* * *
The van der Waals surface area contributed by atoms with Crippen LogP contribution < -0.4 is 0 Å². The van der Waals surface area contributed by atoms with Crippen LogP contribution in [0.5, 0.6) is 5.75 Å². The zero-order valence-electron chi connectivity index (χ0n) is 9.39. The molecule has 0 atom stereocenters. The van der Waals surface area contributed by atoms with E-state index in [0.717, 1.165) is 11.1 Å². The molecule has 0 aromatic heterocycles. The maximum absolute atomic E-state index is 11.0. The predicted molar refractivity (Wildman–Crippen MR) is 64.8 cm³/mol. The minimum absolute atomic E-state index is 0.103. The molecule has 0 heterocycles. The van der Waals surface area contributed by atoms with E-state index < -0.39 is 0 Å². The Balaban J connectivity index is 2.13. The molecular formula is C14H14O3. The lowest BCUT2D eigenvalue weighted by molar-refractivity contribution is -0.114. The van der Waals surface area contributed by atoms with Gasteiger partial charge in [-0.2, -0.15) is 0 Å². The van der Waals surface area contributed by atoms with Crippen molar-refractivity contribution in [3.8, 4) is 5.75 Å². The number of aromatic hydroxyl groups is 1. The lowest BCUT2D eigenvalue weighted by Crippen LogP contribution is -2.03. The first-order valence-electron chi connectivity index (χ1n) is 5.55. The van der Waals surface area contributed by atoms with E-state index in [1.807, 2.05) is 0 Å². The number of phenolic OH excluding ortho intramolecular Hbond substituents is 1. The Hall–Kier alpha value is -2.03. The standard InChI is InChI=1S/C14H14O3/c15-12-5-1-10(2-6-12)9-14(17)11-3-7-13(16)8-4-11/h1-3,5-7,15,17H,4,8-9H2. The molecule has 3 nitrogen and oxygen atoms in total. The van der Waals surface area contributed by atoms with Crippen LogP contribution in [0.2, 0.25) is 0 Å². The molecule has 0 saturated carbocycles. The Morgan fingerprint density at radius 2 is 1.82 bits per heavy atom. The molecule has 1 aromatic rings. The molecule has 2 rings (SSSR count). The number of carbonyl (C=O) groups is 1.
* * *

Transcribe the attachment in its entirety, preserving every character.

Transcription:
The van der Waals surface area contributed by atoms with Crippen LogP contribution < -0.4 is 0 Å². The van der Waals surface area contributed by atoms with Crippen LogP contribution in [0.5, 0.6) is 5.75 Å². The zero-order valence-electron chi connectivity index (χ0n) is 9.39. The molecule has 0 atom stereocenters. The van der Waals surface area contributed by atoms with E-state index in [0.717, 1.165) is 11.1 Å². The molecule has 0 aromatic heterocycles. The maximum absolute atomic E-state index is 11.0. The predicted molar refractivity (Wildman–Crippen MR) is 64.8 cm³/mol. The minimum absolute atomic E-state index is 0.103. The molecule has 0 heterocycles. The van der Waals surface area contributed by atoms with E-state index < -0.39 is 0 Å². The Balaban J connectivity index is 2.13. The molecular formula is C14H14O3. The lowest BCUT2D eigenvalue weighted by molar-refractivity contribution is -0.114. The van der Waals surface area contributed by atoms with Gasteiger partial charge in [-0.2, -0.15) is 0 Å². The van der Waals surface area contributed by atoms with Crippen molar-refractivity contribution in [3.8, 4) is 5.75 Å². The number of aromatic hydroxyl groups is 1. The lowest BCUT2D eigenvalue weighted by Crippen LogP contribution is -2.03. The first-order valence-electron chi connectivity index (χ1n) is 5.55. The van der Waals surface area contributed by atoms with E-state index in [1.807, 2.05) is 0 Å². The number of phenolic OH excluding ortho intramolecular Hbond substituents is 1. The Hall–Kier alpha value is -2.03. The standard InChI is InChI=1S/C14H14O3/c15-12-5-1-10(2-6-12)9-14(17)11-3-7-13(16)8-4-11/h1-3,5-7,15,17H,4,8-9H2. The molecule has 3 nitrogen and oxygen atoms in total. The van der Waals surface area contributed by atoms with Crippen LogP contribution in [0.2, 0.25) is 0 Å². The molecule has 0 saturated carbocycles. The Morgan fingerprint density at radius 2 is 1.82 bits per heavy atom. The molecule has 1 aromatic rings. The molecule has 2 rings (SSSR count). The number of carbonyl (C=O) groups is 1.